Where the Jobs Are

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Your daughter or grandson wants to get hired right out of college, without a lot of job hunting.  So what degree should you recommend that they pursue?

Recently, the National Association of Colleges and Employers published a list of the top ten degrees for getting hired in this new year—that is, the degrees that make a young person most desirable to employers.  The NACE links college career placement offices with employers, so it’s in a unique position to measure the desirability of different types of college training.

At the top of the list were accounting and computer science degrees; 98% and 97% of large companies are interested in hiring people with those credentials.  Next came finance (91%), followed by business administration/management (86%), mechanical engineering (83%), information sciences and systems (75%), management information systems (73%), electrical engineering (71%), logistics and supply chain programs (67%), economics (64%) and marketing (64%).

Notice that social sciences and humanities are not at the top of this list.  The report showed that just 20% of the employers plan to hire communications majors, and 16% will hire economics majors and English literature. But the report also noted that these “soft science” graduates, plus psychology and law majors, tend to progress toward management levels as fast or faster than the specialized computer/engineering students.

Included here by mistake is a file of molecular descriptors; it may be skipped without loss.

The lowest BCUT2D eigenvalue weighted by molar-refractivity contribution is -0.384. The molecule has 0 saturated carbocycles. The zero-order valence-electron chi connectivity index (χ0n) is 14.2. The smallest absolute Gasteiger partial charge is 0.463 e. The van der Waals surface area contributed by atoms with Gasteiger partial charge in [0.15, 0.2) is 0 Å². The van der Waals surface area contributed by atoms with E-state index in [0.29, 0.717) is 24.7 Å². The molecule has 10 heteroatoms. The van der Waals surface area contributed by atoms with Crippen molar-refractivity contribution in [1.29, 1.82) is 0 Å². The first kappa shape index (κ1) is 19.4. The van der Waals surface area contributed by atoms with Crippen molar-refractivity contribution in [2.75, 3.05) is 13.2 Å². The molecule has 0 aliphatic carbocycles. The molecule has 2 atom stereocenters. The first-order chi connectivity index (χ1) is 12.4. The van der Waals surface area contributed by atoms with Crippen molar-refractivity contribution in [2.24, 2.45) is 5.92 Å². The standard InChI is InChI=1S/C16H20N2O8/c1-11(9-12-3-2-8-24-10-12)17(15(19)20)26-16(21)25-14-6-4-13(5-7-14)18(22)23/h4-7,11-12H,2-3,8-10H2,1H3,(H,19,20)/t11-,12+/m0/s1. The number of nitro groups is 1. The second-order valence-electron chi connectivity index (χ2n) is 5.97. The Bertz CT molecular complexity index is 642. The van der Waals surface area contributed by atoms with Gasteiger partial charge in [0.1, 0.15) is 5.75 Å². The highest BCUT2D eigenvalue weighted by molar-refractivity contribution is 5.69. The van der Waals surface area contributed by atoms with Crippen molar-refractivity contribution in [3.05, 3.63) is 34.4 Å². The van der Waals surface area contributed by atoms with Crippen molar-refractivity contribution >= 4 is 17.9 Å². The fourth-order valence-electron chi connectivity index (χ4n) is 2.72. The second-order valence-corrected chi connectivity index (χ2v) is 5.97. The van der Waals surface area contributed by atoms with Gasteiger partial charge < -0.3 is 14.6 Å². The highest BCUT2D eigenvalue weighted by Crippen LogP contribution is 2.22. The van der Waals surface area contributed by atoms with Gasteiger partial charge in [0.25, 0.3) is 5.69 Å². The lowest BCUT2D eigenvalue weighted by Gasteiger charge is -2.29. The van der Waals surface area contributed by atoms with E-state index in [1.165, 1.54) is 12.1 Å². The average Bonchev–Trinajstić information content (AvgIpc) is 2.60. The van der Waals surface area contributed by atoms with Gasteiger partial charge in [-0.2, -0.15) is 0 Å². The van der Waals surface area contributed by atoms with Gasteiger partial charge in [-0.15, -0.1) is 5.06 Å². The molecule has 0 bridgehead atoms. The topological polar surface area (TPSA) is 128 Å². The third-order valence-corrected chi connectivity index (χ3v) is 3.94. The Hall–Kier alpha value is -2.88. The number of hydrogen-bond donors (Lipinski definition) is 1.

Meanwhile, Forbes magazine recently asked companies to reveal the toughest jobs to fill in this new year—which means areas where people with these skills are virtually certain to be hired.  Top of the list: data scientists, who can take gigantic data sets and turn them into usable information.

Closely-related professions also made the list: information security analyst, electrical engineer and software engineer, followed by marketing manager and operations manager.

Also on the list were health care-related jobs: home health aide, medical services manager, physical therapist and registered nurse.

About the Author: Bob Veres has been a commentator, author and consultant in the financial services industry for more than 20 years.  Over his 20-year career in the financial services world, Mr. Veres has worked as editor of Financial Planning magazine; as a contributing editor to the Journal of Financial Planning; as a columnist and editor-at-large of Dow Jones Investment Advisor magazine; and as editor of Morningstar’s advisor web site: MorningstarAdvisor.com.

Mr. Veres has been named one of the most influential people in the financial planning profession by Investment Advisor magazine and Financial Planning magazine, was granted the NAPFA Special Achievement Award by the National Association of Personal Financial Advisors, and most recently the Heart of Financial Planning Distinguished Service Award from the Denver-based Financial Planning Association. 

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